Obesity increases the risk of related diseases. But differently for men and women

Obesity: women more at risk of type 2 diabetes, for men more problems with kidneys and lungs

The researchers analyzed genetic information and three different measures of obesity in a cohort of 228,466 women and 195,041 men. The measures of obesity were body mass index (BMI), waist-to-hip ratio and waist-to-hip ratio regulated for the BMI.

The study showed that obesity can increase the risk of pathological conditions . These include coronary artery disease, stroke, type 1 diabetes, type 2 diabetes, chronic obstructive pulmonary disease, non-alcoholic fatty liver disease, chronic liver disease, kidney failure and lung cancer.

Not only: from the analysis it emerged that sex, male or female, affects the disease related to obesity that patients tend to develop .

The women with obesity have a higher risk of developing type 2 diabetes than obese men. In contrast, obese men are more susceptible to obstructive pulmonary disease and chronic kidney disease than obese women.

“This study shows how excess weight can be harmful to health and that women and men are predisposed to various pathological conditions related to obesity.” This was stated by Dr. Jenny Censin, one of the authors of the research.

The results confirm, therefore, that preventing and treating obesity is a crucial step in the prevention of other health problems . It also suggests the opportunity to put in place specific prevention strategies according to sex, since obesity influences the risk of developing other diseases differently in men and women

Weather and pain, there is really a bond: on humid and windy days you suffer more

With this weather, I have pain all over! What may seem to many a popular belief actually has a scientific foundation. To say it is a study by the University of Manchester , which has shown that there is indeed a correlation between weather and pain and that it is especially felt by those suffering from arthritis and other diseases that cause chronic pain .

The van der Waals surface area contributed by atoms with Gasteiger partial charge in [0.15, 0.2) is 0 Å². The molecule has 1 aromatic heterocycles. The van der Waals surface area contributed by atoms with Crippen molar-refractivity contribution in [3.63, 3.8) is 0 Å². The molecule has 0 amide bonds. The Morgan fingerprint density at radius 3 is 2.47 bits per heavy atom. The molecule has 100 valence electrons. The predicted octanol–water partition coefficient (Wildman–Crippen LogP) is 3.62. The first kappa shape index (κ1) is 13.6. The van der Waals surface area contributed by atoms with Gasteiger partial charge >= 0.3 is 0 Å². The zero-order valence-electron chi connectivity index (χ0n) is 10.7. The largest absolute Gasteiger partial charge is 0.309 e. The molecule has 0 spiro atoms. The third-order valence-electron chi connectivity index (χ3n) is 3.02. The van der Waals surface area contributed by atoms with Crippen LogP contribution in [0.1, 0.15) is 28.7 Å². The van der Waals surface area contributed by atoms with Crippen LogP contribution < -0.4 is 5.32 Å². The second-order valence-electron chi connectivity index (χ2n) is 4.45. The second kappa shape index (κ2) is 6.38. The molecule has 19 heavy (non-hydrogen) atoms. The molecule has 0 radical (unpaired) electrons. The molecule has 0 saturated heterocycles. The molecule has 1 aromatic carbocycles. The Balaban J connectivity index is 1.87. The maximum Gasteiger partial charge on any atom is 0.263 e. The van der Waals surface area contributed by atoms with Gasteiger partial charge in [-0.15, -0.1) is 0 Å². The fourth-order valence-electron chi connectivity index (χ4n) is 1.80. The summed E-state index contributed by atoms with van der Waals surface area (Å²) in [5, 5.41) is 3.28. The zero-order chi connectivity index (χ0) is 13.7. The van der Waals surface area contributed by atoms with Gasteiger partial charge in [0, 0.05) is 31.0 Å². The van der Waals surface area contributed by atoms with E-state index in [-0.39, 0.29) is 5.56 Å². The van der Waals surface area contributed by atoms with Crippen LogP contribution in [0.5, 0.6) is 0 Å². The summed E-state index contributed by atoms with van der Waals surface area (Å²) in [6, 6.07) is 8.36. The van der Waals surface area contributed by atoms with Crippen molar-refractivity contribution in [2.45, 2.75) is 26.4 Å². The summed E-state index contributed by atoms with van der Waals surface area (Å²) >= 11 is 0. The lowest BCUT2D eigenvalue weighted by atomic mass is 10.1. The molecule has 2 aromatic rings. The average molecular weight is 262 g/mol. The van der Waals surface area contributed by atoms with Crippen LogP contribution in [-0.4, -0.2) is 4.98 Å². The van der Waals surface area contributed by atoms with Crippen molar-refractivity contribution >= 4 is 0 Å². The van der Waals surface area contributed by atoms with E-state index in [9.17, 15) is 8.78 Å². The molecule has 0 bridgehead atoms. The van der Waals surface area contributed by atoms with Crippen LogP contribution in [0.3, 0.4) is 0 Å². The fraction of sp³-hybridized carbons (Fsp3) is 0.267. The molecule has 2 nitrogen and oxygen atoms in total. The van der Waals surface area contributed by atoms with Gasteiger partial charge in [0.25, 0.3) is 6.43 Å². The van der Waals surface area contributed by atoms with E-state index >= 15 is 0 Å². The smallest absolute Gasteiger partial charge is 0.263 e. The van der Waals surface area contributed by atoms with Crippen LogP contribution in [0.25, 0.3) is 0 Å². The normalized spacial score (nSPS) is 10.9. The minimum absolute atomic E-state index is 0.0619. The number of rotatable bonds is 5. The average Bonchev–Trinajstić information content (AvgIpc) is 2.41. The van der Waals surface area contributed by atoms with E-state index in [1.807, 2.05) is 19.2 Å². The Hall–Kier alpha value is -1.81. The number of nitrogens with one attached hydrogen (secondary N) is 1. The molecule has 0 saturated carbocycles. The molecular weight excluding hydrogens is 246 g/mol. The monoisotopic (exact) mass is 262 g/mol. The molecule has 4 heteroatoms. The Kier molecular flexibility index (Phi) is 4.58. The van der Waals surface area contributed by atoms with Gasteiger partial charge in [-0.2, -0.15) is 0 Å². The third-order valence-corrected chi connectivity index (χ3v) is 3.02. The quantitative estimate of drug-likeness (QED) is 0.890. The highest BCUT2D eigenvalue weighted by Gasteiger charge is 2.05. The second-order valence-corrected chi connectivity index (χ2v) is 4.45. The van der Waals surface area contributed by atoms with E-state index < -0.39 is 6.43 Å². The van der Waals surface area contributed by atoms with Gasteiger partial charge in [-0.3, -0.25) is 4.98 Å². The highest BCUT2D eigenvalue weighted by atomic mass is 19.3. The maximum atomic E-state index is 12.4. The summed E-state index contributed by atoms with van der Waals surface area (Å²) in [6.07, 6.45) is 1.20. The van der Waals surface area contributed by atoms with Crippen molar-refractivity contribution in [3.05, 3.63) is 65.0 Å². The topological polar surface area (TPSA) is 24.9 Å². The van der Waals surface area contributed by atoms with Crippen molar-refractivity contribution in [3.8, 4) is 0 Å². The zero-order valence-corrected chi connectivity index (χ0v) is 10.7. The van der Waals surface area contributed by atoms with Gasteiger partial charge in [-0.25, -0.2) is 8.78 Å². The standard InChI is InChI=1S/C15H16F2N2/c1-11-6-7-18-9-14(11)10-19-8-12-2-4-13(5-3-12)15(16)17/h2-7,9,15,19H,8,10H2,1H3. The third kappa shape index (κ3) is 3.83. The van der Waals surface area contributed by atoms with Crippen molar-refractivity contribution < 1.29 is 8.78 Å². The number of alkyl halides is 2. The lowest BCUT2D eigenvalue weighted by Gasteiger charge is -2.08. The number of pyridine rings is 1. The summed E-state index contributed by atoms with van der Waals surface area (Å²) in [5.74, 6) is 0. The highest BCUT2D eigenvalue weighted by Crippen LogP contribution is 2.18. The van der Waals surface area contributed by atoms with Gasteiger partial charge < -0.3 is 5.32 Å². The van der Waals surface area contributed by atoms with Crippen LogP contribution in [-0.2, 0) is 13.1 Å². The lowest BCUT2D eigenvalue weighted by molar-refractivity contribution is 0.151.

What is the connection between weather and pain? An app has revealed it

The study involved over 13,000 people from all 124 postal cities of the United Kingdom. Participants were predominantly people with arthritis, although some suffered from other chronic.

“The analysis showed that, on humid and windy days at low pressure, the chances of experiencing more pain, compared to an average day, were around 20%.” This was stated by Professor Will Dixon, director of the Center for Epidemiology Versus Arthritis at the University of Manchester, lead author of the study.

The data suggest that there is no connection between rain and pain. Similarly, researchers have found no relationship between pain and temperature alone.

However, it seems that the temperature can worsen the pain caused by a humid and turbulent climate: the most painful days for the participants were the humid, windy, but also cold ones.

Dixon suggests that the results of the study could lead meteorologists to provide pain predictions along with air quality projections . This could help people with chronic pain to “plan their activities , completing more difficult tasks on days with weather conditions favorable to their condition, to experience lower levels of pain”.